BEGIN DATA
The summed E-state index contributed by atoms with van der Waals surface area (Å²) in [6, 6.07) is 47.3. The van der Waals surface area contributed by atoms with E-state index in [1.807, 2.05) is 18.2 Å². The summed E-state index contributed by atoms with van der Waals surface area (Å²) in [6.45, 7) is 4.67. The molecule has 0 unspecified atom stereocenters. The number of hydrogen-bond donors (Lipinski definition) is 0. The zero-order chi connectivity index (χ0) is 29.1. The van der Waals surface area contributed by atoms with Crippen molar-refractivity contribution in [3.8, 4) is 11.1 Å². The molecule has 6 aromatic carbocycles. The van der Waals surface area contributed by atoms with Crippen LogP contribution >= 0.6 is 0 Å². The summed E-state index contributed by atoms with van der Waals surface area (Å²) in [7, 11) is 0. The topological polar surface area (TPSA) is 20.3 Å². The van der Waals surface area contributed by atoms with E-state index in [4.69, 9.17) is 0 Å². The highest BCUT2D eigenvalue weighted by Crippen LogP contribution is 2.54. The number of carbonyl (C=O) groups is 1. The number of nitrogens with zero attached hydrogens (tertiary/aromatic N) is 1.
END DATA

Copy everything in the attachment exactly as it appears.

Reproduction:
The summed E-state index contributed by atoms with van der Waals surface area (Å²) in [6, 6.07) is 47.3. The van der Waals surface area contributed by atoms with E-state index in [1.807, 2.05) is 18.2 Å². The summed E-state index contributed by atoms with van der Waals surface area (Å²) in [6.45, 7) is 4.67. The molecule has 0 unspecified atom stereocenters. The number of hydrogen-bond donors (Lipinski definition) is 0. The zero-order chi connectivity index (χ0) is 29.1. The van der Waals surface area contributed by atoms with Crippen molar-refractivity contribution in [3.8, 4) is 11.1 Å². The molecule has 6 aromatic carbocycles. The van der Waals surface area contributed by atoms with Crippen LogP contribution >= 0.6 is 0 Å². The summed E-state index contributed by atoms with van der Waals surface area (Å²) in [7, 11) is 0. The topological polar surface area (TPSA) is 20.3 Å². The van der Waals surface area contributed by atoms with E-state index in [4.69, 9.17) is 0 Å². The highest BCUT2D eigenvalue weighted by Crippen LogP contribution is 2.54. The number of carbonyl (C=O) groups is 1. The number of nitrogens with zero attached hydrogens (tertiary/aromatic N) is 1.